Consider these retail industry career paths
A new report called "Retail's Opportunity: Exploring the Industry's Impact on People and Places" sheds light on potential career paths for retail workers.
No other part of the economy offers more job opportunities for people with little to no education or training than retail trade. This is both a good thing, since it opens doors to many young or lower-educated Americans, and a challenge, since many of these same people can get trapped in low-rung jobs in retail or other industries.
That is, unless they take advantage of the career progressions that are possible for retail workers.
Emsi partnered with Opportunity Nation to explore real-world career pathways inside the retail sector using CareerBuilder's resume database. The analysis was part of an insightful new report called "Retail's Opportunity: Exploring the Industry's Impact on People and Places."
The goal of Emsi's research—which was complemented with data analysis on retail and the Opportunity Index from Measure of America—was to look at where retail workers come from before taking a retail job, and where they go in their careers after holding a retail job.
To do this, we looked at thousands of resumes from people with work experience at 100 major retail employers who had held at least three jobs. We then focused on eight common job categories, from cashiers to stock clerks and sales associates to store managers. For each of the eight jobs, we also identified the knowledge, skills and abilities that correlate most closely with career progression in each of these positions.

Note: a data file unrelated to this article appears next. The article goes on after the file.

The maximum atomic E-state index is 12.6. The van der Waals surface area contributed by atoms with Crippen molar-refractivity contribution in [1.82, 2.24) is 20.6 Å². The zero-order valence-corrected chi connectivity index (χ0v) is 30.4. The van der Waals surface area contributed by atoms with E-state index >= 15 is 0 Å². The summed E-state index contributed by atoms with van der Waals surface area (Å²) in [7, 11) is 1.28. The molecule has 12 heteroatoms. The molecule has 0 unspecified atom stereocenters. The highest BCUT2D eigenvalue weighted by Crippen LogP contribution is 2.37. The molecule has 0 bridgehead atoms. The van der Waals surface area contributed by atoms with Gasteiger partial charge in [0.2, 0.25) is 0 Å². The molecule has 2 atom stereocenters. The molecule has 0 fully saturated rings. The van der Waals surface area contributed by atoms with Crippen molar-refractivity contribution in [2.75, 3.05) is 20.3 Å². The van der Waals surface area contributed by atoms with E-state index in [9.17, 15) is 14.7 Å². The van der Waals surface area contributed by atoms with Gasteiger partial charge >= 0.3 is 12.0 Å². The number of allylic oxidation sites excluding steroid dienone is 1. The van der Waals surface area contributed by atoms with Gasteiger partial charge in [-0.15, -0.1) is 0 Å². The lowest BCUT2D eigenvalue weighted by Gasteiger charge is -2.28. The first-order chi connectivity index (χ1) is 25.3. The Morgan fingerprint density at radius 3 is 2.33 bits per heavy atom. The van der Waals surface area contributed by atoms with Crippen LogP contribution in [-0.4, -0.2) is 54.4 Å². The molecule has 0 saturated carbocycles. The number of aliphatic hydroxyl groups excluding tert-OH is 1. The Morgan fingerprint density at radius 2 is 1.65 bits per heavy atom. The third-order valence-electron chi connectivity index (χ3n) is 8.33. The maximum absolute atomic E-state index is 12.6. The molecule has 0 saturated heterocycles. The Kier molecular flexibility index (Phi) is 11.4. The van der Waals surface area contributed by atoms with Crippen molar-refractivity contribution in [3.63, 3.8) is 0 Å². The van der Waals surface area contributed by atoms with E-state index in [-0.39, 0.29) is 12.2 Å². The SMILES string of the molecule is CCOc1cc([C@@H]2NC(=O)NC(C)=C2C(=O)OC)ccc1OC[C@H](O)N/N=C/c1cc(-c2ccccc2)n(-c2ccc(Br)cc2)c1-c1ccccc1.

The analysis found that there is a lot of lateral movement in (and beyond) the retail sector at all levels of the workforce. Common landing spots for those who step outside retail are office or manufacturing jobs. And for those who move laterally inside retail, a big factor for switching jobs seems to be better benefits or more traditional hours.
That said, better pay is available for entry-level retail workers when they have focused on-the-job training. "For example, cashiers can leverage the interpersonal skills they acquire to become customer service representatives or administrative assistants," the report's authors wrote. "Similarly, customer service representatives, retail sales associates and stock clerks who parlay their skills into more senior positions often see a substantial increase in earnings."
Other noteworthy findings from the report:
It's common for retail employees to attend school while working. Forty percent of workers analyzed held retail jobs while finishing their school or added education after their first retail job.
Strong middle-class jobs are available in retail. "For instance, the top 25 percent of customer service representatives in our research earned more than $19.36 an hour, while the top quarter of retail team leaders made more than $21.97."
Men hold most management positions in retail, but women still account for most of the jobs in the sector. In addition, 25 percent of the retail workforce is aged 25 and under.
This article originally appeared here. To learn how Emsi helps workforce development professionals understand career pathways, check out our workforce development page. Follow us on LinkedIn and Twitter (@desktopecon).